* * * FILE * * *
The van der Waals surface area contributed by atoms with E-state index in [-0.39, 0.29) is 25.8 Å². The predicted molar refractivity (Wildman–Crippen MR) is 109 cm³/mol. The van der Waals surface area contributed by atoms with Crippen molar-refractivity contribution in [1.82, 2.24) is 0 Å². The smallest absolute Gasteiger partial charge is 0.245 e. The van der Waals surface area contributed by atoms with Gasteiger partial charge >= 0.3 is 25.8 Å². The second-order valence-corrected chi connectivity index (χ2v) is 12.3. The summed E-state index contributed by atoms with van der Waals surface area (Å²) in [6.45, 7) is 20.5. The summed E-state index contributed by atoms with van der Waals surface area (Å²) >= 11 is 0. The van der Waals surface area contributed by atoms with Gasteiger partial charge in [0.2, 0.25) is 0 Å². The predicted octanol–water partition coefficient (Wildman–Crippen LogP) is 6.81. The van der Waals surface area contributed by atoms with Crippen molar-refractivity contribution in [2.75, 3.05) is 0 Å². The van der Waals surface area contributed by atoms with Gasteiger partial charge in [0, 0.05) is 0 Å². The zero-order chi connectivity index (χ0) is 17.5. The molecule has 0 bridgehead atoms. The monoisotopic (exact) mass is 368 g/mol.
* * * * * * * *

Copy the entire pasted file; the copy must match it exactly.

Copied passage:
The van der Waals surface area contributed by atoms with E-state index in [-0.39, 0.29) is 25.8 Å². The predicted molar refractivity (Wildman–Crippen MR) is 109 cm³/mol. The van der Waals surface area contributed by atoms with Crippen molar-refractivity contribution in [1.82, 2.24) is 0 Å². The smallest absolute Gasteiger partial charge is 0.245 e. The van der Waals surface area contributed by atoms with Gasteiger partial charge >= 0.3 is 25.8 Å². The second-order valence-corrected chi connectivity index (χ2v) is 12.3. The summed E-state index contributed by atoms with van der Waals surface area (Å²) in [6.45, 7) is 20.5. The summed E-state index contributed by atoms with van der Waals surface area (Å²) >= 11 is 0. The van der Waals surface area contributed by atoms with Gasteiger partial charge in [0.2, 0.25) is 0 Å². The predicted octanol–water partition coefficient (Wildman–Crippen LogP) is 6.81. The van der Waals surface area contributed by atoms with Crippen molar-refractivity contribution in [2.75, 3.05) is 0 Å². The van der Waals surface area contributed by atoms with Gasteiger partial charge in [0, 0.05) is 0 Å². The zero-order chi connectivity index (χ0) is 17.5. The molecule has 0 bridgehead atoms. The monoisotopic (exact) mass is 368 g/mol.